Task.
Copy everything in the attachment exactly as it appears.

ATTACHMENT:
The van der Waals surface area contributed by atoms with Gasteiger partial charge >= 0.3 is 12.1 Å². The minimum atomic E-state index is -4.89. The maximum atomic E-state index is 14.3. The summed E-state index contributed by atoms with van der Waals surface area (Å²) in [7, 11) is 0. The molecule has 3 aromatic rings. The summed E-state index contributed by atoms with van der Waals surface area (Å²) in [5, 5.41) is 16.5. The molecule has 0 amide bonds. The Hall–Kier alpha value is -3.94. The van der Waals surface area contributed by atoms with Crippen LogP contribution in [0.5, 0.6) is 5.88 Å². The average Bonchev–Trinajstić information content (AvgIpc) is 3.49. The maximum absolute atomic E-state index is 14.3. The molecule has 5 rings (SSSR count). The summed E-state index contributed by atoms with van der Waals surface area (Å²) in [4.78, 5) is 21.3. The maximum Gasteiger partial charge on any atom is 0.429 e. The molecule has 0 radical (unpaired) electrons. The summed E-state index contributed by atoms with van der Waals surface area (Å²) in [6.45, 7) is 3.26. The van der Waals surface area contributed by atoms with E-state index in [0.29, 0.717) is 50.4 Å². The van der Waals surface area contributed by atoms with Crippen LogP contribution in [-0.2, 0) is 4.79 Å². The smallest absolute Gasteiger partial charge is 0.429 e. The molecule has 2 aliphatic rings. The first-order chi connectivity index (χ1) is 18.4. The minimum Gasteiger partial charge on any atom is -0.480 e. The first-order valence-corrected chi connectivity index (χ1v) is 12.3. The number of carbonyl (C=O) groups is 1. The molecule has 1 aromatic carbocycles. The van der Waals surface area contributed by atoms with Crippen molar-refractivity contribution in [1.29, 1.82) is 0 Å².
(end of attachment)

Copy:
The van der Waals surface area contributed by atoms with Gasteiger partial charge >= 0.3 is 12.1 Å². The minimum atomic E-state index is -4.89. The maximum atomic E-state index is 14.3. The summed E-state index contributed by atoms with van der Waals surface area (Å²) in [7, 11) is 0. The molecule has 3 aromatic rings. The summed E-state index contributed by atoms with van der Waals surface area (Å²) in [5, 5.41) is 16.5. The molecule has 0 amide bonds. The Hall–Kier alpha value is -3.94. The van der Waals surface area contributed by atoms with Crippen LogP contribution in [0.5, 0.6) is 5.88 Å². The average Bonchev–Trinajstić information content (AvgIpc) is 3.49. The maximum absolute atomic E-state index is 14.3. The molecule has 5 rings (SSSR count). The summed E-state index contributed by atoms with van der Waals surface area (Å²) in [4.78, 5) is 21.3. The maximum Gasteiger partial charge on any atom is 0.429 e. The molecule has 0 radical (unpaired) electrons. The summed E-state index contributed by atoms with van der Waals surface area (Å²) in [6.45, 7) is 3.26. The van der Waals surface area contributed by atoms with E-state index in [0.29, 0.717) is 50.4 Å². The van der Waals surface area contributed by atoms with Crippen LogP contribution in [-0.2, 0) is 4.79 Å². The smallest absolute Gasteiger partial charge is 0.429 e. The molecule has 2 aliphatic rings. The first-order chi connectivity index (χ1) is 18.4. The minimum Gasteiger partial charge on any atom is -0.480 e. The first-order valence-corrected chi connectivity index (χ1v) is 12.3. The number of carbonyl (C=O) groups is 1. The molecule has 1 aromatic carbocycles. The van der Waals surface area contributed by atoms with Crippen molar-refractivity contribution in [1.29, 1.82) is 0 Å².